Sometimes I wish I could just wipe my arm over my game table and just remove everything. Minimalism is nerve-racking.

And I have known this since my youth, when I wrote

If one fights excess with soberness, every simple act seems improbably grotesque. Fighting the surplus with the nothing expresses itself with the little, which is always hopelessly too much compared to the nothing. There is no defense against the baroque. Even destruction heightens the baroque effect.

There is no defense against the baroque.
I know. This will probably be the only modernist videogame I ever do. But I have to try. If only once. And if only as a recognition of and tribute to the little modernist art that I do appreciate (Duras’ novels, but also Nouvelle Vague cinema).

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Less real. More meaning.

May 24 2012 Published by under aesthetics

When building simulated worlds, one has to choose an aesthetic style. Realism is the obvious choice for those mainstream games that seek to rival cinema. And stylization is the obvious choice for indie titles that hope to stand out on a budget.

I am personally very much drawn to figuration in fine art. So it stands to reason that I would prefer some realism in my own work. But of course I share the budgetary concerns of my fellow independent developers. So compromises need to be made.

There is something incredibly unsatisfying about working in a realistic style, though. If your only reference is reality, then the more you approach it, the more dull your work becomes. If you would achieve perfect realism, nobody would notice anymore. The game would look exactly like real life. And we have a talent for ignoring that.

Things get more interesting where they deviate from reality. But not when they are completely different. A very stylized look invites a detached sort of aesthetic consideration, of pure form and pure color. And that is also dull to me.

When a simulation approaches reality, the places where it differs become areas where meaning starts to exist, where emotion happens. This is true in painting and sculpture, as well as in realtime 3D.

Feeling real is an important reference for me. But things don’t need to look real to feel real. The beach in Bientôt l’été is a perfectly white perfectly flat plane. And yet it doesn’t feel stylized to me. It really feels like one of those sand beaches in Belgium or the north of France. The motion and the sound contribute to this.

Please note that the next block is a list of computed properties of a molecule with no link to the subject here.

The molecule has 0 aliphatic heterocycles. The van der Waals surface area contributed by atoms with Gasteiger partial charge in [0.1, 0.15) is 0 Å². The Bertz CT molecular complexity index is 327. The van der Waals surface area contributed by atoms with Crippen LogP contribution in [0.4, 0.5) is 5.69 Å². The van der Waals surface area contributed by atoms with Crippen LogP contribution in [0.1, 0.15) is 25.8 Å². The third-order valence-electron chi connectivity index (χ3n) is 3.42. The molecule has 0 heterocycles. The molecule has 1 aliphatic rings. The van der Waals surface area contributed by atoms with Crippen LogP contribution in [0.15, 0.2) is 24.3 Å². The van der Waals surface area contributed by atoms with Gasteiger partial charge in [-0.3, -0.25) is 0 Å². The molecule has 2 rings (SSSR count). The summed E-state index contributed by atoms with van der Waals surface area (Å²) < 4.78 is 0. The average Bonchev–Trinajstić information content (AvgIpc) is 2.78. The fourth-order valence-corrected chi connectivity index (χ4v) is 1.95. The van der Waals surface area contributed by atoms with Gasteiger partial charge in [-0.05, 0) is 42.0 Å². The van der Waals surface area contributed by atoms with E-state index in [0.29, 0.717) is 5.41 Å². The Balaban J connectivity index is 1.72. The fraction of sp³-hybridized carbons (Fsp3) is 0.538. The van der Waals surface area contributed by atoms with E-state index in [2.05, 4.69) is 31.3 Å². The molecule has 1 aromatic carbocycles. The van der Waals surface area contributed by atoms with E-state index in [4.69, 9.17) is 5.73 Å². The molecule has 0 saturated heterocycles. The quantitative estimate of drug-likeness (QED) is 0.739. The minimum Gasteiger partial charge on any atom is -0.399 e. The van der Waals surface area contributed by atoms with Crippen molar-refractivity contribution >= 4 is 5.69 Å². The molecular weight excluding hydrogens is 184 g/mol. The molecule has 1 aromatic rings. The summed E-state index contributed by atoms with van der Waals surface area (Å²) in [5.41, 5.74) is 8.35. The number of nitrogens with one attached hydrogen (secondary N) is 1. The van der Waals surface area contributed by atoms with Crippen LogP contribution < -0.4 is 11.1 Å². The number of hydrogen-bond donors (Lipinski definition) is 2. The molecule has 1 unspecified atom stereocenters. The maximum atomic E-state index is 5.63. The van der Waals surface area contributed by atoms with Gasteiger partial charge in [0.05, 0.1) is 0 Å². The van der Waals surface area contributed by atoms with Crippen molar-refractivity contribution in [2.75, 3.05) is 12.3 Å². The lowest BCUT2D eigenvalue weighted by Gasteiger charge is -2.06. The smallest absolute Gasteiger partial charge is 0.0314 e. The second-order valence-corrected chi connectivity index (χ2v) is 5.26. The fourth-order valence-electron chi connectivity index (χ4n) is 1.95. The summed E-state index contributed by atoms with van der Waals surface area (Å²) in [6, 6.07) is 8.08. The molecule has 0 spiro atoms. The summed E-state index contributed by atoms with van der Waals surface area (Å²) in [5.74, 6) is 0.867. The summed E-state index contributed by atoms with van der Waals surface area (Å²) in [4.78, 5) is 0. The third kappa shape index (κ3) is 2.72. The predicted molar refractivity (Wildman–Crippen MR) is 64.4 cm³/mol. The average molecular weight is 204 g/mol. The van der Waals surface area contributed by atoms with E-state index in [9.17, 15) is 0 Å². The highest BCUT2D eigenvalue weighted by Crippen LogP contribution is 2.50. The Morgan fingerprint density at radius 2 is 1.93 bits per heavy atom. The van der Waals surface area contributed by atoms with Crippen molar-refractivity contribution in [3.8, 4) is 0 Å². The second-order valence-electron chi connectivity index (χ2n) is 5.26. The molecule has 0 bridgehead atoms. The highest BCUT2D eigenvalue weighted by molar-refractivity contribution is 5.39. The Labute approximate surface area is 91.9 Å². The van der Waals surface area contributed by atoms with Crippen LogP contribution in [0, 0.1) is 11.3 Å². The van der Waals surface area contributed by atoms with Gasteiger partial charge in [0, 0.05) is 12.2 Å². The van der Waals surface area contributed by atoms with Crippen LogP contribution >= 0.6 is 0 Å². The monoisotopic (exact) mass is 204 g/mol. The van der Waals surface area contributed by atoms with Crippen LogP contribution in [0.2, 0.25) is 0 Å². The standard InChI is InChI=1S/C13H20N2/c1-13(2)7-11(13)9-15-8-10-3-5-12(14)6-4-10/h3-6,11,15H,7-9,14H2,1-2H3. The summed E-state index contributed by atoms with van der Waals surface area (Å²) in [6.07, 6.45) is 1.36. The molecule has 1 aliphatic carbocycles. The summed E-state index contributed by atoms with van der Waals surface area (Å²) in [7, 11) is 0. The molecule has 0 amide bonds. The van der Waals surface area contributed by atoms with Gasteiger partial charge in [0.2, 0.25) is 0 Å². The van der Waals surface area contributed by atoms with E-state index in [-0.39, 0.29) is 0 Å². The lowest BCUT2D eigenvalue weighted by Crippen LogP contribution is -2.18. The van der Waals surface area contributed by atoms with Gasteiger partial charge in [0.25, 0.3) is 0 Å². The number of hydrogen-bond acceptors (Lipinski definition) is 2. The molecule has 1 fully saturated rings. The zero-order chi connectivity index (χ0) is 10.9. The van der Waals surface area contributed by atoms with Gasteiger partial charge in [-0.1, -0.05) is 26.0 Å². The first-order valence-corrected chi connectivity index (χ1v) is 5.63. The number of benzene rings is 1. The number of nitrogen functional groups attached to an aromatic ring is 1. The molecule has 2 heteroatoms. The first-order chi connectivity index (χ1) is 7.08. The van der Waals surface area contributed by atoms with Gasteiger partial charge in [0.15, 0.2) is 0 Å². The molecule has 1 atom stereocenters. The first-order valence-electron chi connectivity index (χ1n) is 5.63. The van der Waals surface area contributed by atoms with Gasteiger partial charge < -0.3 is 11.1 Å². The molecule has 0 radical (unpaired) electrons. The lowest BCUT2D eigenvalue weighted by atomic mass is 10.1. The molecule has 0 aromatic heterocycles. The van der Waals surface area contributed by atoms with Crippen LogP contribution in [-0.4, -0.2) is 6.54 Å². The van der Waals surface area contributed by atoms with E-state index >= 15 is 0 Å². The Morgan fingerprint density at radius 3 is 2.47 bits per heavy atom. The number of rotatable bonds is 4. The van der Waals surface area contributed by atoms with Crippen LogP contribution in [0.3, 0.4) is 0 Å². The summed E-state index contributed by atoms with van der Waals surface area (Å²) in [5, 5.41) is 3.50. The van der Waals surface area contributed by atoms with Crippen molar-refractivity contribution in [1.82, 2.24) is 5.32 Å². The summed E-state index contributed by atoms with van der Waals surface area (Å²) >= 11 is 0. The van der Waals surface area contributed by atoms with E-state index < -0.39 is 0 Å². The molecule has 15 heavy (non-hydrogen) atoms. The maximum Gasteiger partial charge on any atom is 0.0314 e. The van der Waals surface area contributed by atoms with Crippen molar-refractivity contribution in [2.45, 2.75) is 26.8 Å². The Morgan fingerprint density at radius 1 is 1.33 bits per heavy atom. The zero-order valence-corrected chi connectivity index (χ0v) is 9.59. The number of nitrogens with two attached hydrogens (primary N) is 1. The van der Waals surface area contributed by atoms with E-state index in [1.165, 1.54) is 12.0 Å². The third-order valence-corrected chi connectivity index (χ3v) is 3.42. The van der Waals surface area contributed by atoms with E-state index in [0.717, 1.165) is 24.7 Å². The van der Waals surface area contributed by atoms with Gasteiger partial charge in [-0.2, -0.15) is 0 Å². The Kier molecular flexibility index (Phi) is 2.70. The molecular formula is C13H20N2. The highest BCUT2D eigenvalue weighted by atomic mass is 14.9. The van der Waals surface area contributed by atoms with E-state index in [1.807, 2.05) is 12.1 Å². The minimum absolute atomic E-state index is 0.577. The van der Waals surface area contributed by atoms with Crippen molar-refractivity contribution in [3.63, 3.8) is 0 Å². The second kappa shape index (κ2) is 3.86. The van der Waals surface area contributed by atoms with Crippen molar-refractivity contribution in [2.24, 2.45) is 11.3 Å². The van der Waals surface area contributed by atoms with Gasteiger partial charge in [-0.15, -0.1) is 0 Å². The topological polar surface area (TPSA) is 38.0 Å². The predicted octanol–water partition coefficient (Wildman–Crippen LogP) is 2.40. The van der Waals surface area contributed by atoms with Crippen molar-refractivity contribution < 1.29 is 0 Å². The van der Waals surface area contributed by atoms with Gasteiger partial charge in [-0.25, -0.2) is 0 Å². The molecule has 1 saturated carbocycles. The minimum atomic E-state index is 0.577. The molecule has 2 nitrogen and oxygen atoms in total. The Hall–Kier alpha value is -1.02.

Other things, like the waves and the sky, are more stylized. But I hope that people will recognize the way in which they deviate from reality as interesting and meaningful. The sky is blank. But it is not clear whether we’re seeing clouds or clear sky. That says something to me. It becomes expressive.

Some things are further removed from reality. The exterior of the building in which you go to talk with another player changes throughout the game. Sometimes it looks a small café, other times like a large casino and sometimes like a ruin of a colonial mansion. And every time it’s the only building in the entire scene. Then there’s the apparitions. Every time you come out, a single thing will be different. Something has appeared and will disappear again.

It is in these areas, where things deviate from nature, that my imagination is triggered, where my mind starts racing and wondering what meaning I could derive from this. A realistic approach is essential to give a direction to the experience, to create a world that the player can associate with. But once we’re there, it is in the deviations from reality that we find deep aesthetic satisfaction.